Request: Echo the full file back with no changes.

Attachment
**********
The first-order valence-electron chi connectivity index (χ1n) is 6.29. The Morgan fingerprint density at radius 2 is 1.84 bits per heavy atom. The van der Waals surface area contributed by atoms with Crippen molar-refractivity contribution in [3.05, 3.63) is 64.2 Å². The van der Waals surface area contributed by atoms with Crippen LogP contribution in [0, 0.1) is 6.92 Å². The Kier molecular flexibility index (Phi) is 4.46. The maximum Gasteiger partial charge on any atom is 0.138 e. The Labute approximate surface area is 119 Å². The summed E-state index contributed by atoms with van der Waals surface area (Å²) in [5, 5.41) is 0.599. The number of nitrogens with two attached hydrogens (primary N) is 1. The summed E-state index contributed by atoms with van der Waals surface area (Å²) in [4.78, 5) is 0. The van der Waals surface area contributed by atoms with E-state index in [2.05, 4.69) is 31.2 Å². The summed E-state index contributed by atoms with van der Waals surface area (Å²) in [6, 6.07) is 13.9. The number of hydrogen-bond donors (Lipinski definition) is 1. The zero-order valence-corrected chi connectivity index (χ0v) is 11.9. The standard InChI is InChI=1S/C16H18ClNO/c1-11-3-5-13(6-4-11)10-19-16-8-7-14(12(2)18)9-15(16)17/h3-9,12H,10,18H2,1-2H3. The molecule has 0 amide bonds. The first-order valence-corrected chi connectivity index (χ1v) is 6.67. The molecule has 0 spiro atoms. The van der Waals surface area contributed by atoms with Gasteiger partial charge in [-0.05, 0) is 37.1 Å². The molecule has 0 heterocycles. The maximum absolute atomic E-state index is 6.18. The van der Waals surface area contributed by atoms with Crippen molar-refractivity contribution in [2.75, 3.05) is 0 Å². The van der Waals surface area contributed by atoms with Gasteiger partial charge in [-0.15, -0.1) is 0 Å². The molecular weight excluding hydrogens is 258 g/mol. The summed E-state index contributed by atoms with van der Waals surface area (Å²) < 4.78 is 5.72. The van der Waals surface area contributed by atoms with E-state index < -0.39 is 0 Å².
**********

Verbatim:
The first-order valence-electron chi connectivity index (χ1n) is 6.29. The Morgan fingerprint density at radius 2 is 1.84 bits per heavy atom. The van der Waals surface area contributed by atoms with Crippen molar-refractivity contribution in [3.05, 3.63) is 64.2 Å². The van der Waals surface area contributed by atoms with Crippen LogP contribution in [0, 0.1) is 6.92 Å². The Kier molecular flexibility index (Phi) is 4.46. The maximum Gasteiger partial charge on any atom is 0.138 e. The Labute approximate surface area is 119 Å². The summed E-state index contributed by atoms with van der Waals surface area (Å²) in [5, 5.41) is 0.599. The number of nitrogens with two attached hydrogens (primary N) is 1. The summed E-state index contributed by atoms with van der Waals surface area (Å²) in [4.78, 5) is 0. The van der Waals surface area contributed by atoms with E-state index in [2.05, 4.69) is 31.2 Å². The summed E-state index contributed by atoms with van der Waals surface area (Å²) in [6, 6.07) is 13.9. The number of hydrogen-bond donors (Lipinski definition) is 1. The zero-order valence-corrected chi connectivity index (χ0v) is 11.9. The standard InChI is InChI=1S/C16H18ClNO/c1-11-3-5-13(6-4-11)10-19-16-8-7-14(12(2)18)9-15(16)17/h3-9,12H,10,18H2,1-2H3. The molecule has 0 amide bonds. The first-order valence-corrected chi connectivity index (χ1v) is 6.67. The molecule has 0 spiro atoms. The van der Waals surface area contributed by atoms with Gasteiger partial charge in [-0.05, 0) is 37.1 Å². The molecule has 0 heterocycles. The maximum absolute atomic E-state index is 6.18. The van der Waals surface area contributed by atoms with Crippen molar-refractivity contribution in [2.75, 3.05) is 0 Å². The van der Waals surface area contributed by atoms with Gasteiger partial charge in [-0.15, -0.1) is 0 Å². The molecular weight excluding hydrogens is 258 g/mol. The summed E-state index contributed by atoms with van der Waals surface area (Å²) < 4.78 is 5.72. The van der Waals surface area contributed by atoms with E-state index < -0.39 is 0 Å².